Jamaica Inn [VHS] 
Alfred Hitchcock directed this adaptation of the Daphne du Maurier novel - his last British film - before leaving for Hollywood and a contract with David O. Selznick. Young orphan Mary (Maureen O'Hara) arrives in 18th century Cornwall to live with her Uncle Joss (Leslie Banks), the landlord of Jamaica Inn. After finding work as a barmaid, Mary discovers that Joss commands a band of pirates who smuggle contraband from wrecked ships. Mary is further unnerved by the ever-present Justice of the Peace, Sir Humphrey Pengallan (Charles Laughton).
It's generally acknowledged that the Master of Suspense disliked costume dramas, and Jamaica Inn--a rip-roaring melodrama drawn from a Daphne du Maurier pot-boiler, set in 1820s Cornwall--is about as costumed as they come. So what was he doing directing it? Killing time, essentially. In 1939 Hitchcock was due to quit Britain for Hollywood, but delays Stateside left him with time on his hands. Never one to sit idle, he agreed to make one picture for Mayflower Productions, a new outfit formed by actor Charles Laughton and émigré German producer Erich Pommer.
An innocent young orphan (the 19-year-old Maureen O'Hara in her first starring role) arrives at her uncle's remote Cornish inn to find it a den of reprobates given to smuggling, wrecking and gross overacting. They're all out-hammed, though, by Laughton at his most corseted and outrageously self-indulgent as the local squire to whom Maureen runs for help. Since his star was also the co-producer, Hitch couldn't do much with the temperamental actor. He contented himself with adding a few characteristic touches--including a spot of bondage (always a Hitchcock favourite), and the chief villain's final spectacular plunge from a high place--and slyly sending up the melodramatic absurdities of the plot. Jamaica Inn hardly stands high in the Master's canon, but it trundles along divertingly enough. Hitchcock fanatics will have fun comparing it with his two subsequent--and far more accomplished--du Maurier adaptations, Rebecca and The Birds.--Philip Kemp
Top Customer Reviews
Don't get me wrong. Jamaica Inn is so over-the-top it's a delight to watch, especially when Laughton is chewing the scenery. Hitchcock, making his last movie in England before leaving for the United States, supposedly became so bored during filming that he didn't care what the actors did. The story is a bodice-ripper by Daphne de Maurier; in fact, Maureen O'Hara's bodice gets ripped not once but twice. The time is about 1800. The place is Cornwall on the rocky coast. Jamaica Inn is a stone hulk of a building close by the warning light that shows ships where to avoid the rocks in the stormy seas. Someone with advance knowledge of ships with rich cargos has been blocking the warning light.Read more ›
Hitchcock getting to grips with entangled innocence.
The original story is brilliant and would very much like to see some film producer take the story up and produce a film based on its original story from beginning to end. I'm sure that it would be a good murder, mystery and suspense, and of course I think it would create a lot of interest regarding Du Murier fans.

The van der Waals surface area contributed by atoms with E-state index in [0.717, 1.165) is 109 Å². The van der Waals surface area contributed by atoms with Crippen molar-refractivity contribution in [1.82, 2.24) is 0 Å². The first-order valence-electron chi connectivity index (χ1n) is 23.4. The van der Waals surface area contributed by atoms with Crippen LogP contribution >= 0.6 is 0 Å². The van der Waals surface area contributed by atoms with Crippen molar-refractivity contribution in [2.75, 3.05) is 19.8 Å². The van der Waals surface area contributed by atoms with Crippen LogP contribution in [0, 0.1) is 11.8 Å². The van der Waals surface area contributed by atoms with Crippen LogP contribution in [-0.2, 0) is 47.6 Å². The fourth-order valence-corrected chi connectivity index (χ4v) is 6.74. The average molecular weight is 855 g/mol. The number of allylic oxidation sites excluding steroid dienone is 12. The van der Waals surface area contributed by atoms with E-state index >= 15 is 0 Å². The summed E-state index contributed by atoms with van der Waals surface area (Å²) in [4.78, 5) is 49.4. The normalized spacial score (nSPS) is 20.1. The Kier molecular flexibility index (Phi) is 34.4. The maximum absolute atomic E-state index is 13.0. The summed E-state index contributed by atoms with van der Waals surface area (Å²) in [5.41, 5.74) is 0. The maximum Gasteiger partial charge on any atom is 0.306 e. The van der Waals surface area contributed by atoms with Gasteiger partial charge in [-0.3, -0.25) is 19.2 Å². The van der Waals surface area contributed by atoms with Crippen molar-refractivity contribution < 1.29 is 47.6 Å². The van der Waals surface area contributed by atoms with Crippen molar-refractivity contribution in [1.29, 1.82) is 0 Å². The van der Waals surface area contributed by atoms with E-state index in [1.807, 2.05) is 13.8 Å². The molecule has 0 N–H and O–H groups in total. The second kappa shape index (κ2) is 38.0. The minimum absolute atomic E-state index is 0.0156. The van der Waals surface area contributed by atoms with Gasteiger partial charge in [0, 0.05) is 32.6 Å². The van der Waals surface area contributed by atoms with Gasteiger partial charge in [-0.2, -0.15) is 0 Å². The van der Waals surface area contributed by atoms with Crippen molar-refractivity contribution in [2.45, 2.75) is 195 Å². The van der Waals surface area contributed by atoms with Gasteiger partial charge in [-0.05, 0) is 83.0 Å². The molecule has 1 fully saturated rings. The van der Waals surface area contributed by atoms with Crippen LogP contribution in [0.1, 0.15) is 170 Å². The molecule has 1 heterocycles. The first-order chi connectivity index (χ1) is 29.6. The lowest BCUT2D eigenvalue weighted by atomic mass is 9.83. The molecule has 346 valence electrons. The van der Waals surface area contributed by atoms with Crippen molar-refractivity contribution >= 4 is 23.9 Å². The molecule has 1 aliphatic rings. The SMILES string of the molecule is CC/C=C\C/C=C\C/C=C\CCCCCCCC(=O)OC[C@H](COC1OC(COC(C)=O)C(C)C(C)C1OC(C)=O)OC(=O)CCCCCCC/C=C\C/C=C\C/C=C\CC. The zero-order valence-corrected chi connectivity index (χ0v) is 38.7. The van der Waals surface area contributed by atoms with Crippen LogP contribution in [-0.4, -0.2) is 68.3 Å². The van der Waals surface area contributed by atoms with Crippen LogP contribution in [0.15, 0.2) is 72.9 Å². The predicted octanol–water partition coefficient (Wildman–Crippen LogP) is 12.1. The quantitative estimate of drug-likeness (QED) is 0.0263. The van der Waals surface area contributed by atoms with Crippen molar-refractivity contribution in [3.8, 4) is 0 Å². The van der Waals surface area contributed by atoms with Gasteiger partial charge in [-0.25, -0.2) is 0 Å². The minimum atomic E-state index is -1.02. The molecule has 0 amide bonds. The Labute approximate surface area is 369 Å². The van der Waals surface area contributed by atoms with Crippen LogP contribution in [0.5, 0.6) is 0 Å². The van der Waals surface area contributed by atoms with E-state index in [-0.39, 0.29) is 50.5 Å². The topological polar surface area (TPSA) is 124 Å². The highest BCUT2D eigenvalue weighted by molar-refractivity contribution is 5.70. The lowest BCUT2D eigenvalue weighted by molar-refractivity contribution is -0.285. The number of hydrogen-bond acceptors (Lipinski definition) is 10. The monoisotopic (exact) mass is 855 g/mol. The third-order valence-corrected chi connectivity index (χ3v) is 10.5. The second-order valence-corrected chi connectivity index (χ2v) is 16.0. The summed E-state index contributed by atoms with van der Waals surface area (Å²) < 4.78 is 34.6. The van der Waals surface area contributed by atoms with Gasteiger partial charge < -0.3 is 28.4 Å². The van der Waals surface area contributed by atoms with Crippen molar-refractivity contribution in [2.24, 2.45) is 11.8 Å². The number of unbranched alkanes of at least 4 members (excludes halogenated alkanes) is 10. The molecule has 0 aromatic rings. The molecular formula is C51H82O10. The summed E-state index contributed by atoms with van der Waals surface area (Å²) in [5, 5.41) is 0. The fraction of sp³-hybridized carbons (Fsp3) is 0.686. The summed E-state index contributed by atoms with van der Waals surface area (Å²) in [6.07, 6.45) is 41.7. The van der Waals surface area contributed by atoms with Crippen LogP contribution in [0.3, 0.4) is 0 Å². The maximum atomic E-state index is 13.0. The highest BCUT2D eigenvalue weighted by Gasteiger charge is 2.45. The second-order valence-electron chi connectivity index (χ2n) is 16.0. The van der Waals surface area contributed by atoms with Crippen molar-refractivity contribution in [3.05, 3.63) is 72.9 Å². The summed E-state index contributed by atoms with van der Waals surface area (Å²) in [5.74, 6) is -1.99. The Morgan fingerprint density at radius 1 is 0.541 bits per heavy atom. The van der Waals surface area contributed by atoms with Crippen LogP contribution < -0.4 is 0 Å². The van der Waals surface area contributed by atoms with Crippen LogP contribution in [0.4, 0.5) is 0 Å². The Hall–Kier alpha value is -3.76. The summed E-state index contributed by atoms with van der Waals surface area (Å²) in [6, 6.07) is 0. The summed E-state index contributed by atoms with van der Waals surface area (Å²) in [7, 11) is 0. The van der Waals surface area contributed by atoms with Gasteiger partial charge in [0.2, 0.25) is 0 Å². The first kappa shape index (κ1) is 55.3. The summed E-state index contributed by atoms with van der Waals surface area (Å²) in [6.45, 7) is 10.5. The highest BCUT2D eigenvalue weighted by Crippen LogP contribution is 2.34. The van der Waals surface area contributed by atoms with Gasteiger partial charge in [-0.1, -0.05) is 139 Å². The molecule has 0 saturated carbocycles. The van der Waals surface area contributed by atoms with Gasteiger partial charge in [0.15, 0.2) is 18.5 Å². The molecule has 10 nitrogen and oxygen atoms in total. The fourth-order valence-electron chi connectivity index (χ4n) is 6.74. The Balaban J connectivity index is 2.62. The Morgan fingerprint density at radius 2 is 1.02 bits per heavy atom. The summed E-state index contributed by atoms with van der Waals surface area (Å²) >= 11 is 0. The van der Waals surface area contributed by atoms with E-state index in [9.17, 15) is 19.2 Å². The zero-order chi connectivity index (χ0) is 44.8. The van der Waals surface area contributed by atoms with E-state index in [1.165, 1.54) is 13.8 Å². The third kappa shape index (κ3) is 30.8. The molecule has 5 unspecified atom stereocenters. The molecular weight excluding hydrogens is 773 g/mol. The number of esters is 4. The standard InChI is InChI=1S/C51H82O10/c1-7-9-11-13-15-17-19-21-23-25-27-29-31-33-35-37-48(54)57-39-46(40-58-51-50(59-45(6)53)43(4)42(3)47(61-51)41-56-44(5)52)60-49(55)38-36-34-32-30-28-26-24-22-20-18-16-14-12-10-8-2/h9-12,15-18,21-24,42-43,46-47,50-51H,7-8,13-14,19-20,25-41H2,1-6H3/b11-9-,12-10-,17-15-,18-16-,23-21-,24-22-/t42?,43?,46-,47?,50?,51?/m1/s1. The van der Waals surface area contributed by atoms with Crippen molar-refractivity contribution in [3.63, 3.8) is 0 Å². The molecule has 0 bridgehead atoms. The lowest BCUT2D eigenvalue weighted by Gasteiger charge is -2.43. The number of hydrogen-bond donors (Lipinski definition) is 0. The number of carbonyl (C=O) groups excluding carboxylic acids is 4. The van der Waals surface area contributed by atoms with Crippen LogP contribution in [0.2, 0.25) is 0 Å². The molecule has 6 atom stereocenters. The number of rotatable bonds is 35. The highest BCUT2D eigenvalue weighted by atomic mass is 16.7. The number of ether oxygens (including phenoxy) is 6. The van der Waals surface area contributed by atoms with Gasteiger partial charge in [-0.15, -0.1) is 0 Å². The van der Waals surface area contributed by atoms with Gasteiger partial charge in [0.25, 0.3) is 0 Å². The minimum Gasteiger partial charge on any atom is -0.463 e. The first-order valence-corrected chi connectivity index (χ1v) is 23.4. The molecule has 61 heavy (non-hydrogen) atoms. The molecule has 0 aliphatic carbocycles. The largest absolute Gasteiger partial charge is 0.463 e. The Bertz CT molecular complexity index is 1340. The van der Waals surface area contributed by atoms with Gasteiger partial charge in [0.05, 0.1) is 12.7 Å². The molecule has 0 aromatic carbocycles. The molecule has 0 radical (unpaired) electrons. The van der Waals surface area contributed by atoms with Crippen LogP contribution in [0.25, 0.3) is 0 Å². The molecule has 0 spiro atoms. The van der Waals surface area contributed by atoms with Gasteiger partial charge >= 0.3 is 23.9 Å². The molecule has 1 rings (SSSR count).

The plot, set around 1820, is on the eve of the creation of what was to become the Coastguard. This is an important point because the story is placed in the midst of a gang of wreckers, those who would lure a ship ashore to plunder its cargo and kill the crew lest they provide witness to the deed. In the book, the orphaned heroine Mary Yellan went to live with her Aunt Patience and Uncle Joss Merlyn at Jamaica Inn, located at the very heart of Bodmin moor in Cornwall; her bestial uncle appeared to be the leader of the gang but was later revealed to be controlled by the local vicar from Altarnun, Francis Davey. The romantic interest was provided by Joss Merlyn's brother, Jem. In this film version, the lead villain was changed to introduce an entirely new character, Squire Pengallon (Charles Laughton), because critical portrayals of the clergy were forbidden by the Production Code in Hollywood. Laughton as co-producer (he was co-owner of the production company Mayflower Pictures) and also as star of the film, demanded that Hitchcock give his character more screen time.Read more ›
Most Recent Customer Reviews
Set on the Land's End coast of Cornwall, this DVD movie is, to quote one critic, "tense and atmospheric". Read morePublished 3 months ago by Amazon Customer
Enjoyed this film. Every film with Maureen O'Hara is bound to be enjoyable.Published 3 months ago by H. I. Sampford
The book was good, but this film was truly awful. Plus not a Cornish accent to be heardPublished 4 months ago by Lizzie J
Haven't watched it yet but know will enjoy!! Arrived as predicted. Packaging fine. Nothing to add.Published 6 months ago by michèle
wasnt very impressed with the film, nothing like the book, probably Charles Laughton's worst film. However Rebecca made up for it great film.Published 8 months ago by cornflake